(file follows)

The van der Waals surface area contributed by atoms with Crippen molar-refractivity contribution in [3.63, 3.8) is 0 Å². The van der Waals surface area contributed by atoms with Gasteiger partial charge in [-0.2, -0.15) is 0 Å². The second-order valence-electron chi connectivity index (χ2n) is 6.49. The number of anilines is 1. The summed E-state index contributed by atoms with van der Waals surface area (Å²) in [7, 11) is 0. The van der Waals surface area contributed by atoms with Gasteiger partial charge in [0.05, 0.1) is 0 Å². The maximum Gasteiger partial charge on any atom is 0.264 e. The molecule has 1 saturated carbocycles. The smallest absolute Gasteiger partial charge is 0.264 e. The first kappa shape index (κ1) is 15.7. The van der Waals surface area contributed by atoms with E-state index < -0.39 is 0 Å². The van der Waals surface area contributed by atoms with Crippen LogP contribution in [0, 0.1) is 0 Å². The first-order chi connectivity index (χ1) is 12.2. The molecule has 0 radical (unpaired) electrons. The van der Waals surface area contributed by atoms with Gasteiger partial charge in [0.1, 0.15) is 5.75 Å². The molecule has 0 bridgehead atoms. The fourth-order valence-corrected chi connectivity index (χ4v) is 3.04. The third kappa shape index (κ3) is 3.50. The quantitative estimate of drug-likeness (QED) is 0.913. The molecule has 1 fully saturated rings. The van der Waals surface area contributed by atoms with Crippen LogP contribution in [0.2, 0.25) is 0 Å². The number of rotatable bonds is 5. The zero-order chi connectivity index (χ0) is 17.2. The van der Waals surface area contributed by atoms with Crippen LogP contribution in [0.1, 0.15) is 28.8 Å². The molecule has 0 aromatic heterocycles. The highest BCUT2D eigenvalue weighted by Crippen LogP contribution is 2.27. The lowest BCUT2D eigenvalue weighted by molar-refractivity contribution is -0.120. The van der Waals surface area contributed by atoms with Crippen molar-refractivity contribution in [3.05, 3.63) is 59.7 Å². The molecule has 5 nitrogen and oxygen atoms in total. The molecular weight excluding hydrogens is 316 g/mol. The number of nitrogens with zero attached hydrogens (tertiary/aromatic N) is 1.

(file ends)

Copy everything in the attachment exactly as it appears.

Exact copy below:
The van der Waals surface area contributed by atoms with Crippen molar-refractivity contribution in [3.63, 3.8) is 0 Å². The van der Waals surface area contributed by atoms with Gasteiger partial charge in [-0.2, -0.15) is 0 Å². The second-order valence-electron chi connectivity index (χ2n) is 6.49. The number of anilines is 1. The summed E-state index contributed by atoms with van der Waals surface area (Å²) in [7, 11) is 0. The van der Waals surface area contributed by atoms with Gasteiger partial charge in [0.05, 0.1) is 0 Å². The maximum Gasteiger partial charge on any atom is 0.264 e. The molecule has 1 saturated carbocycles. The smallest absolute Gasteiger partial charge is 0.264 e. The first kappa shape index (κ1) is 15.7. The van der Waals surface area contributed by atoms with E-state index < -0.39 is 0 Å². The van der Waals surface area contributed by atoms with Crippen LogP contribution in [0, 0.1) is 0 Å². The first-order chi connectivity index (χ1) is 12.2. The molecule has 0 radical (unpaired) electrons. The van der Waals surface area contributed by atoms with Gasteiger partial charge in [0.1, 0.15) is 5.75 Å². The molecule has 0 bridgehead atoms. The fourth-order valence-corrected chi connectivity index (χ4v) is 3.04. The third kappa shape index (κ3) is 3.50. The quantitative estimate of drug-likeness (QED) is 0.913. The molecule has 1 fully saturated rings. The van der Waals surface area contributed by atoms with Crippen LogP contribution in [0.2, 0.25) is 0 Å². The number of rotatable bonds is 5. The zero-order chi connectivity index (χ0) is 17.2. The van der Waals surface area contributed by atoms with Crippen LogP contribution in [0.1, 0.15) is 28.8 Å². The molecule has 0 aromatic heterocycles. The highest BCUT2D eigenvalue weighted by Crippen LogP contribution is 2.27. The lowest BCUT2D eigenvalue weighted by molar-refractivity contribution is -0.120. The van der Waals surface area contributed by atoms with Crippen molar-refractivity contribution in [3.05, 3.63) is 59.7 Å². The molecule has 5 nitrogen and oxygen atoms in total. The molecular weight excluding hydrogens is 316 g/mol. The number of nitrogens with zero attached hydrogens (tertiary/aromatic N) is 1.